College Affordability, Upfront

A trio of think tanks and advocacy groups, lamenting the declining purchasing power of the Pell Grant, call for bold federal and state guarantee for low-income college students.

October 3, 2014

The Pell Grant program, once a powerful tool for promoting low-income access in higher education, has lost its luster.

That’s the conclusion of a new report -- "Beyond Pell: A Next-Generation Design for Federal Financial Aid" -- that was published Thursday by the Education Trust, New America Foundation, and Young Invincibles.

It argues that the federal government needs to be bolder in how it gets low-income students to enroll in postsecondary education, given the Pell Grant’s declining purchasing power and tuition hikes at public universities. In 1980, the maximum Pell award covered more than three-quarters of what it cost students to attend a four-year public university in the student's home state; last year it covered 31 percent of the cost of attendance under the same circumstances. Similarly, over the same time period, a Pell Grant went from covering nearly all of the costs students face at community colleges to covering less than half.

The solution, the authors say, is an upfront affordability guarantee for low-income families. That is, they should not have to pay out of pocket -- or borrow -- more than 10 percent of their discretionary income to finance their college education each year.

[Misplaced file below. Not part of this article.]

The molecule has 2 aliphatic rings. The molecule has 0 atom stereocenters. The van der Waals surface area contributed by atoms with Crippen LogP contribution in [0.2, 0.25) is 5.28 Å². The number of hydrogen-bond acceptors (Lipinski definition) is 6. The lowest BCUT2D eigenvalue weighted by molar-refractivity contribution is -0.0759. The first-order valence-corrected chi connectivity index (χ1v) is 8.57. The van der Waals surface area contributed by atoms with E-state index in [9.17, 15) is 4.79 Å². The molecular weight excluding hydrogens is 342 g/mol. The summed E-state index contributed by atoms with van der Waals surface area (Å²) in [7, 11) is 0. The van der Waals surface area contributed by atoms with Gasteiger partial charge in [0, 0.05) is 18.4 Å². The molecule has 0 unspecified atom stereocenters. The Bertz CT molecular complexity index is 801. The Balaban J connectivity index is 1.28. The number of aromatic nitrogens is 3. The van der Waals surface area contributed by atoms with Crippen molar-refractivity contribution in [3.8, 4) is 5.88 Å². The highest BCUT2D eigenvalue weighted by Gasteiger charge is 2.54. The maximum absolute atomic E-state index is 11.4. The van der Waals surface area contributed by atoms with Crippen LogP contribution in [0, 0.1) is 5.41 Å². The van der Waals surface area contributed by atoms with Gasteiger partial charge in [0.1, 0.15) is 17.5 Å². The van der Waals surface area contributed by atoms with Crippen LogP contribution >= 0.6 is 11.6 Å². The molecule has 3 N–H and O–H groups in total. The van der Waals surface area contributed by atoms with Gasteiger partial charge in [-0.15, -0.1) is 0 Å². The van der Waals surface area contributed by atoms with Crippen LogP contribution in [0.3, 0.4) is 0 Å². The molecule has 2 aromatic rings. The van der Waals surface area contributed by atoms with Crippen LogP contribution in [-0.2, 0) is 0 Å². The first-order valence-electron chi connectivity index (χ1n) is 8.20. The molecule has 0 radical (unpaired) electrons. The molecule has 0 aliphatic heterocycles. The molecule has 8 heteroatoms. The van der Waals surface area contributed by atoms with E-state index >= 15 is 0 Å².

“Instead of focusing financial aid benefits on the period of time after students leave higher education (in the form of loan interest subsidies and forgiveness options) when it is too late to affect college-going behaviors, the federal government can and should refocus and grow financial aid benefits that will be felt at the start of college,” the authors write. Such an approach, they said, would help low-income families overcome the “sticker shock” that deters many students from going to college in the first place.  

The report lays out three options for designing such an “affordability guarantee.” All would involve states being willing to -- or being prodded to -- spend more per student on higher education.

A first approach would be to create a federal-state funding match to convince states to boost their investment in higher education -- and then require public colleges to help pick up the tab of students’ loan payments if they charge Pell Grant recipients a net price exceeding the 10 percent-of-discretionary-income threshold.

Second, the authors propose restricting Pell Grant eligibility only to those colleges that include the 10-percent affordability guarantee for low-income families and enroll a certain share (not specified in the report) of Pell Grant recipients. They would also require states to commit to providing sufficient aid to help colleges meet that requirement.

A third alternative, the report says, would be for the federal government to dole out student aid directly to states on the condition that they adopt the 10 percent guarantee at their public colleges and universities.

The report is the final installment in a series of studies commissioned by the Bill and Melinda Gates Foundation. Previous papers this year focused on boosting accountability for poorly performing institutions, creating incentives for states to spend more on higher education, revamping the work-study program to help low-income students and making other reforms for non-traditionally-aged college students. 


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